1703-05-22 – Engagement of Cap de la Roque

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Hierarchical Path: War of the Spanish Succession (Main Page) >> Battles and Encounters >> 1703-05-22 – Engagement of Cap de la Roque

French victory

Prelude to the Engagement

The maritime strategy of France and Spain, emphasizing privateering over open battles, forced the British and Dutch to better protect their merchant fleet.

On 21 May 1703, 110 British and Dutch merchant ships sailed from Lisbon for England, transporting salt, wine and sugar. This fleet was escorted by five Dutch warships under the command of Captain Roemer Vlacq.

Map

Contextual map - Copyright: Kronoskaf

Description of Events

On 22 May 1703 at 5:00 a.m., a French squadron of 5 large warships under the Lieutenant-General de Coëtlogon, on its way from Toulon to Brest, was cruising at 24 km to the south-west of the Cabo da Roca on the southern coast of Portugal.

Around 7:00 a.m., Coëtlogon's squadron spotted several ships. Coëtlogon advanced with the Monarque (90) to reconnoitre these ships. Coëtlogon soon signalled to the rest of his squadron that there were five Dutch warships escorting 110 merchantmen.

As the French squadron approached, Vlack signalled the merchantmen to sail away while he deployed his 5 warships in line of battle.

By 11:30 a.m., Coëtlogon's squadron was within cannon range of the Dutch warships, which had accepted combat to protect the convoy and to allow it to escape.

The Monarque (90) engaged the Muiderberg (52); the Couronne (80), the Schermer (44); the Éole (62), the Rozendaal (36); and the Orgueilleux (90), the Rotterdam (34). The captain of the Vainqueur (86) initially directed his attack against the Gaesterland (46), forcing her to surrender.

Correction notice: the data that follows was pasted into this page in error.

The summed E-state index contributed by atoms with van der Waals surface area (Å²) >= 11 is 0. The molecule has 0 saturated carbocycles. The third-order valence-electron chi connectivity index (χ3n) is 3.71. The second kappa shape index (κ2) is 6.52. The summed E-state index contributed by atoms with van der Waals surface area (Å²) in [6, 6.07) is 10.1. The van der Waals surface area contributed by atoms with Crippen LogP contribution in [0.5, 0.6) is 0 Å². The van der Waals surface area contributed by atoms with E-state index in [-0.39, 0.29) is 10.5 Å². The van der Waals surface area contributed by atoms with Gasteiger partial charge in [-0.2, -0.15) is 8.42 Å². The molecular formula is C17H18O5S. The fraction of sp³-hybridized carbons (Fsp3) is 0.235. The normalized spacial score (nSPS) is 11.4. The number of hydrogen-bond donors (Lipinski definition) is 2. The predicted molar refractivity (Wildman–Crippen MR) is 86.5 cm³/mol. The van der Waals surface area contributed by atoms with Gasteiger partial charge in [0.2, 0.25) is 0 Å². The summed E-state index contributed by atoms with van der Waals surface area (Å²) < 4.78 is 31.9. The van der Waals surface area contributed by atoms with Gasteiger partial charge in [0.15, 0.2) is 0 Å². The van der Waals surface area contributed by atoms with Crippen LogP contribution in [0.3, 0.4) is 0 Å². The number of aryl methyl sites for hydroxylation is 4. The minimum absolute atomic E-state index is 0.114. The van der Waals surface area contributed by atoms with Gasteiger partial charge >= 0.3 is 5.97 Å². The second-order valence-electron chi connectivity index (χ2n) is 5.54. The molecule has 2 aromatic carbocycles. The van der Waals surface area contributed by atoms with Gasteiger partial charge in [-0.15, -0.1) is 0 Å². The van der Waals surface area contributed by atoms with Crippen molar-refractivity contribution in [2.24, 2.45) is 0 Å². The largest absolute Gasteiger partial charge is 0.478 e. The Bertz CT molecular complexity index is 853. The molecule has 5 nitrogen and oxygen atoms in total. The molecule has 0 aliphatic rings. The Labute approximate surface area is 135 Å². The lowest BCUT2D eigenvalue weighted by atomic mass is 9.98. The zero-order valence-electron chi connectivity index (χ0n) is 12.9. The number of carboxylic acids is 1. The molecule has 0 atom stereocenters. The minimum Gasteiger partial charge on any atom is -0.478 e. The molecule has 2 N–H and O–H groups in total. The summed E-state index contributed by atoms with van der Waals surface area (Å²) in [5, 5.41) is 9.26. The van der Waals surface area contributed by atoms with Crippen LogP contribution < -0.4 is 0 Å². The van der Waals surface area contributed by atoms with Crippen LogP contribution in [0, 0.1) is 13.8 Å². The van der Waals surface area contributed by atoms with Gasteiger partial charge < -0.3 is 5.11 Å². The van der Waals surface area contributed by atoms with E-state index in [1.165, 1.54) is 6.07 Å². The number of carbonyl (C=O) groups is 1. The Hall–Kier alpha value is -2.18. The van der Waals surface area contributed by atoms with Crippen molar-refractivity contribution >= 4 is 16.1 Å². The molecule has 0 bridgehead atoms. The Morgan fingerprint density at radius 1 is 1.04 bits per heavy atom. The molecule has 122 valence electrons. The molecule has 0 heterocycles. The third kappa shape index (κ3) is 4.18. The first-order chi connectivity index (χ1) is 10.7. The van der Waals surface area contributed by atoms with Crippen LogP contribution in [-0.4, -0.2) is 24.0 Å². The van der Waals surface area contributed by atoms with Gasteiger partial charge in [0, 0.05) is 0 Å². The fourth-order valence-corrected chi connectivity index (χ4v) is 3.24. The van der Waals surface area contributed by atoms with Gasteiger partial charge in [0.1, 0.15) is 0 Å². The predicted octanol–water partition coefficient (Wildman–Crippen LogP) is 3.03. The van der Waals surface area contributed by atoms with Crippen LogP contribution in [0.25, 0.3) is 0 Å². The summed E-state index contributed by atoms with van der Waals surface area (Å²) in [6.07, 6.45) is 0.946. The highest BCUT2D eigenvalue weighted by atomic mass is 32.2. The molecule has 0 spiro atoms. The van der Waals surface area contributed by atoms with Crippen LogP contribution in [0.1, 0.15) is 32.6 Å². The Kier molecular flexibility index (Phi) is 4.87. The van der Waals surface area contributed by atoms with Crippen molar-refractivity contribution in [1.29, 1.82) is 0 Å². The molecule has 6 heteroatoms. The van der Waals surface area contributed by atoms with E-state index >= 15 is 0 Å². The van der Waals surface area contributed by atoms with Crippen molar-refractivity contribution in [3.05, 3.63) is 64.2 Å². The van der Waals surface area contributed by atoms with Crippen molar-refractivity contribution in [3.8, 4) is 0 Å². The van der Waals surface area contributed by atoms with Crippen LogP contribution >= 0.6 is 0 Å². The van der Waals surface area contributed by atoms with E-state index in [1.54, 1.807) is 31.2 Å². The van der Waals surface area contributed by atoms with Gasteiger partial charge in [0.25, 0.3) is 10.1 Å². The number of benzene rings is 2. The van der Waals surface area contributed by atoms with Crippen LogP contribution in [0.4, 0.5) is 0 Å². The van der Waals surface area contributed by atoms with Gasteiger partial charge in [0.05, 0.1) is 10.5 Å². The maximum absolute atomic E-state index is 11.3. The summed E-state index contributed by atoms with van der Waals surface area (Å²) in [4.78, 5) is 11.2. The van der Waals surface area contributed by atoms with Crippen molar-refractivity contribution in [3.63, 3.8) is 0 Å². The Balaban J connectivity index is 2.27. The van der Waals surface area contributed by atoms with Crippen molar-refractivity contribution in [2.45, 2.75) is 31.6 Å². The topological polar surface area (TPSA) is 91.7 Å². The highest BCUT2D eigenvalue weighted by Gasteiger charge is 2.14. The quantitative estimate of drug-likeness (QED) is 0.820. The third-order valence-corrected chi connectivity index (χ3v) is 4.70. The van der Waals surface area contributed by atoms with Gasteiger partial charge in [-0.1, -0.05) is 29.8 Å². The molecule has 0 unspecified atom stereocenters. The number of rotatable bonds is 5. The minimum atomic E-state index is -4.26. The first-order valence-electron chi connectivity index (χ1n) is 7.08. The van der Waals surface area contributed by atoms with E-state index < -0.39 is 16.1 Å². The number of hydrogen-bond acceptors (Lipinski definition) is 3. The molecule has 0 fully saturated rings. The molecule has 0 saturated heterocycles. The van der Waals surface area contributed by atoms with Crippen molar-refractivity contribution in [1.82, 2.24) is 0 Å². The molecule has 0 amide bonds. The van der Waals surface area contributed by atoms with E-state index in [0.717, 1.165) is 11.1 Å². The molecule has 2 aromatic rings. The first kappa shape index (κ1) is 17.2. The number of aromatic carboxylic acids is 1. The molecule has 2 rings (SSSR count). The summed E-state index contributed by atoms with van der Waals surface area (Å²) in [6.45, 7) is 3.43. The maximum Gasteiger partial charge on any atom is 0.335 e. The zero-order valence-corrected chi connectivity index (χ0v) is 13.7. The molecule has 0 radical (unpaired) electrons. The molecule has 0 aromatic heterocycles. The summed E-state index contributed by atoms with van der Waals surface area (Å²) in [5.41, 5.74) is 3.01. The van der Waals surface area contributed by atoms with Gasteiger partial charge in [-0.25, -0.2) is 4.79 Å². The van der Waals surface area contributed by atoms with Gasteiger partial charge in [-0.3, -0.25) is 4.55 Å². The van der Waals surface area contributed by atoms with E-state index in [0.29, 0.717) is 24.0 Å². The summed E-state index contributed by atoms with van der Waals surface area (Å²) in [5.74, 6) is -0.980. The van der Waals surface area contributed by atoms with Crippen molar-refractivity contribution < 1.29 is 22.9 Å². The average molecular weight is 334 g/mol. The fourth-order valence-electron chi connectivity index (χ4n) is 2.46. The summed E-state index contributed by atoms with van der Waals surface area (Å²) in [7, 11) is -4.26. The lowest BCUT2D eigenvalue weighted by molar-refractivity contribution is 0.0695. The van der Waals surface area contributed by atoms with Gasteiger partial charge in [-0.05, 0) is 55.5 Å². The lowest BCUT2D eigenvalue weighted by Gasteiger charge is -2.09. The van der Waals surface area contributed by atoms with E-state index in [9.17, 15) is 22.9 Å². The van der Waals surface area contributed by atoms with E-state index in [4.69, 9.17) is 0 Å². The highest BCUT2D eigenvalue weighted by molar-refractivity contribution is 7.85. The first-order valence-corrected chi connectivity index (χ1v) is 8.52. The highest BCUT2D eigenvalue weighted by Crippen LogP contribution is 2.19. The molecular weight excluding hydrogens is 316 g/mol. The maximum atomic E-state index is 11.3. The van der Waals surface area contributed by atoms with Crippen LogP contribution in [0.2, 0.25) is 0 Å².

Vlacq was mortally wounded by one of the first broadside of the Monarque (90), losing an arm and part of a shoulder. Nevertheless, he continued to fight to allow the merchantmen to escape.

Now free, the Vainqueur (86) came to the assistance of the Monarque (90) against the Muiderberg (52).

The Dutch ships had to surrender one after the other.

Vlack aboard the Muiderberg (52) resisted for two hours against overwhelming forces and surrendered only when half his crew was out of combat, his ship had lost her main mast and was on the verge of sinking.

Aboard the Muiderberg (52), the French captured the Count von Waldstein, ambassador of the Emperor in Portugal, and an envoy of the Elector of Mainz. The Muiderberg (52) was in such a bad condition that her surviving crew was evacuated and the ship burnt.

It took the French ships four additional hours to pick up survivors of the doomed ship.

Meanwhile, the merchant fleet had taken advantage of the combat to escape and it reached its destination intact.

The French brought back the 4 captured Dutch ships and their prisoners to Toulon.

Outcome

The engagement was a tactical defeat for the Dutch but they managed to protect the fleet under their escort.

On 17 July 1703, Captain Roemer Vlacq died of his wounds in prison in Toulon.

Order of Battle

Dutch Order of Battle

Commander-in-chief: Captain Roemer Vlacq

  • Ships of the line
    • Muiderberg (52), Captain Roemer Vlacq
    • Gaesterland (46), Captain Thys de Wit
    • Schermer (44), Captain Jacob Teengs
  • Frigate
    • Rotterdam (34), Captain Samuel Forman
    • Rozendaal (36), Captain Johan Boreel

French Order of Battle

Commander-in-chief: Lieutenant-General Alain Emmanuel, Marquis de Coëtlogon

Ships of the line

  • Vainqueur (86), Captain d'Ally
  • Monarque (90), Captain Cassard, carrying Coëtlogon's flag
  • Éole (62), Captain de Mons
  • Orgueilleux (90), Captain Dupalais
  • Couronne (80), Captain de Châteaurenault

References

Koninklijke Marine: Heldendaden der Nederlanders ter zee

Ravaisson, F.: Archives de la Bastille – Règne de Louis XIV (1702 à 1710), Paris, 1880, pp. 94-95

Troude, O.: Batailles navales de la France, Tome I, pp. 246-247

Wikipedia